Next page: The open source virtuous cycle
I spoke with Mike Schutz, Microsoft GM, cloud platform product marketing, for a video interview at the same conference. Like LinkedIn, Microsoft is an enthusiastic participant in OCP. Microsoft open sourced its cloud server design, the Open Cloud Server, two years ago; and in March donated its Software for Open Networking in the Cloud (SONIC), for switch management, to OCP. Bachar singled out SONIC as technology LinkedIn is interested in as well.
Like LinkedIn, Schutz sees a virtuous cycle of getting benefit from the open source community and giving back. (See Microsoft: Open Source Means Meeting Customers Where They Are.)
Microsoft is -- to put it mildly -- a whole heck of a lot bigger than LinkedIn. Where LinkedIn has four data centers, with a bigger one on the way, Microsoft's data center network, in which it has invested more than $15 billion, has more than 100 data centers and 1 million servers, powering more than 200 online services, including Office 365, Skype, Xbox Live, Skype, OneDrive and Microsoft Azure.
The company manages 24 regions in the US, Canada, Hong Kong, Singapore, Japan, Brazil, Australia and India, with eight more to come, including South Korea.
To help connect all that infrastructure, Microsoft and Facebook announced plans in May to build a transatlantic cable for cloud apps, with construction starting in August and finishing 14 months later. (See Microsoft, Facebook Building Transatlantic Cable.)
In March, Microsoft announced that it had developed a module plugging directly into data center switches to manage 80km links between data centers -- which Microsoft called its "sweet spot." The module eliminates the need for a dedicated DCI box. (See Microsoft Drops a Data Center Interconnect Bombshell.)
And last year, Microsoft open sourced SmartNIC, customized hardware it uses to offload networking processing loads from data center hosts. (See Microsoft Gives Software Networking a Hardware Boost.)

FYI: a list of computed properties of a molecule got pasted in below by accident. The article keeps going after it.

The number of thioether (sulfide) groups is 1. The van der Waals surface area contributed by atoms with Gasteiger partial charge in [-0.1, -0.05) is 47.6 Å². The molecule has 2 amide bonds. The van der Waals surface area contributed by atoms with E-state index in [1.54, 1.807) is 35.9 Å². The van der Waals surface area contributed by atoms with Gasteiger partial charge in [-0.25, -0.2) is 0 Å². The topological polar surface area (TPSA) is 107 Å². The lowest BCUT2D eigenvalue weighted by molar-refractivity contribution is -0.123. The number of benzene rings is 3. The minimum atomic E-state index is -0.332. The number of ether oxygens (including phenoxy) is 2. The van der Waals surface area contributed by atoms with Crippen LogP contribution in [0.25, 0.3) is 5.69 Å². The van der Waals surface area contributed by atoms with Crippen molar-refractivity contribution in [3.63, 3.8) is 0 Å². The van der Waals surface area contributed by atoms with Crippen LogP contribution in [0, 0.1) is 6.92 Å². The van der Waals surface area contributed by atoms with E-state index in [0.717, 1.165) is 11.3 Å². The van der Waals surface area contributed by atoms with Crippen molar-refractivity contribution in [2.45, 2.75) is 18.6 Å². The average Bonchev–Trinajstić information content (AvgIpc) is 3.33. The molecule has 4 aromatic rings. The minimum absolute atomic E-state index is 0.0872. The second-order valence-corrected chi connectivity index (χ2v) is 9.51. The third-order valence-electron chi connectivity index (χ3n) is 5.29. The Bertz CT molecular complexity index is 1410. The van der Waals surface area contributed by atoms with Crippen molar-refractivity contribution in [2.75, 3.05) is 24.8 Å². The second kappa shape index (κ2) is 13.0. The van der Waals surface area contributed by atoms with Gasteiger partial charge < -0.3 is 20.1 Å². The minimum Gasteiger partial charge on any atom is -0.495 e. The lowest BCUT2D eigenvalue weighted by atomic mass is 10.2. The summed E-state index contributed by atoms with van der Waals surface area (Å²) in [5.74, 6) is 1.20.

So how will Microsoft integrate LinkedIn's infrastructure into its own? We can only make a few guesses guided by information and experience.
In the short term, over the next months, the two companies will probably continue as before. Both CEOs -- Microsoft's Satya Nadella and LinkedIn's Jeff Weiner -- stressed that the two organizations will remain independent, with Weiner reporting to Nadella rather than a board of directors. The companies are looking to blend information on LinkedIn's 433 million members, and LinkedIn services, with Microsoft's own software and services. But the LinkedIn organization will report to Weiner, Microsoft's to Nadella, and presumably that includes both companies' IT groups.
As long as LinkedIn's existing data center and networks continue to work for it, they will almost certainly be allowed to stay online. But as LinkedIn's needs grow, capacity will likely come from Azure, rather than expanding LinkedIn's existing data center architecture and technologies.
On the other hand, expect Microsoft to pick the best of LinkedIn's technology and plans, and make it a part of Azure.
Over time, even if the application development and sales groups for Microsoft and LinkedIn remain independent for the long term, we may see core services organizations merge, including IT, data center operations and networking groups..
Beyond that, our crystal ball is cloudy. But this is a story we plan to stay on top of -- and we'll let you know what we find.
— Mitch Wagner, , Editor, Light Reading Enterprise Cloud.